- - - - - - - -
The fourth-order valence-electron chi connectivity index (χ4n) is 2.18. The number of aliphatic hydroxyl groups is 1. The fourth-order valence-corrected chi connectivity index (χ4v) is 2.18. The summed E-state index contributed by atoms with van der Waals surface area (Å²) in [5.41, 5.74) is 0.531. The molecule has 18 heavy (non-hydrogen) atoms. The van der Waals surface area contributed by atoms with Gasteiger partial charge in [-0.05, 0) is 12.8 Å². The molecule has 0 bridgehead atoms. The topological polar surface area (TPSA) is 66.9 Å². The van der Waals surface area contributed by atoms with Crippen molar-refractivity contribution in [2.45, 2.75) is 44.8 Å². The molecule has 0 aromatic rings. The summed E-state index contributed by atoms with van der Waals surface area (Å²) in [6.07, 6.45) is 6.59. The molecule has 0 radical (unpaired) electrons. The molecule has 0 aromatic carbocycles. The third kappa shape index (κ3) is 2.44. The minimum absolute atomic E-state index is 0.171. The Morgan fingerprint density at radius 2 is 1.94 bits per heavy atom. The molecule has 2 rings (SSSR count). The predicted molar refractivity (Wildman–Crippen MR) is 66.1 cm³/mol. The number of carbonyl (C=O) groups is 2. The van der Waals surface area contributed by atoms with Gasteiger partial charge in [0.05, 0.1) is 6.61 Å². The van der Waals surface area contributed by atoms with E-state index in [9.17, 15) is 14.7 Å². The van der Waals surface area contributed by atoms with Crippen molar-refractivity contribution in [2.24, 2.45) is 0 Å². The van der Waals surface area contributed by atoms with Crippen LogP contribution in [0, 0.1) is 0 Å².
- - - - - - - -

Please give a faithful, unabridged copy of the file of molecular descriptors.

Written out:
The fourth-order valence-electron chi connectivity index (χ4n) is 2.18. The number of aliphatic hydroxyl groups is 1. The fourth-order valence-corrected chi connectivity index (χ4v) is 2.18. The summed E-state index contributed by atoms with van der Waals surface area (Å²) in [5.41, 5.74) is 0.531. The molecule has 18 heavy (non-hydrogen) atoms. The van der Waals surface area contributed by atoms with Gasteiger partial charge in [-0.05, 0) is 12.8 Å². The molecule has 0 bridgehead atoms. The topological polar surface area (TPSA) is 66.9 Å². The van der Waals surface area contributed by atoms with Crippen molar-refractivity contribution in [2.45, 2.75) is 44.8 Å². The molecule has 0 aromatic rings. The summed E-state index contributed by atoms with van der Waals surface area (Å²) in [6.07, 6.45) is 6.59. The molecule has 0 radical (unpaired) electrons. The molecule has 0 aromatic carbocycles. The third kappa shape index (κ3) is 2.44. The minimum absolute atomic E-state index is 0.171. The Morgan fingerprint density at radius 2 is 1.94 bits per heavy atom. The molecule has 2 rings (SSSR count). The predicted molar refractivity (Wildman–Crippen MR) is 66.1 cm³/mol. The number of carbonyl (C=O) groups is 2. The van der Waals surface area contributed by atoms with Gasteiger partial charge in [0.05, 0.1) is 6.61 Å². The van der Waals surface area contributed by atoms with E-state index in [9.17, 15) is 14.7 Å². The van der Waals surface area contributed by atoms with Crippen molar-refractivity contribution in [2.24, 2.45) is 0 Å². The van der Waals surface area contributed by atoms with Crippen LogP contribution in [0, 0.1) is 0 Å².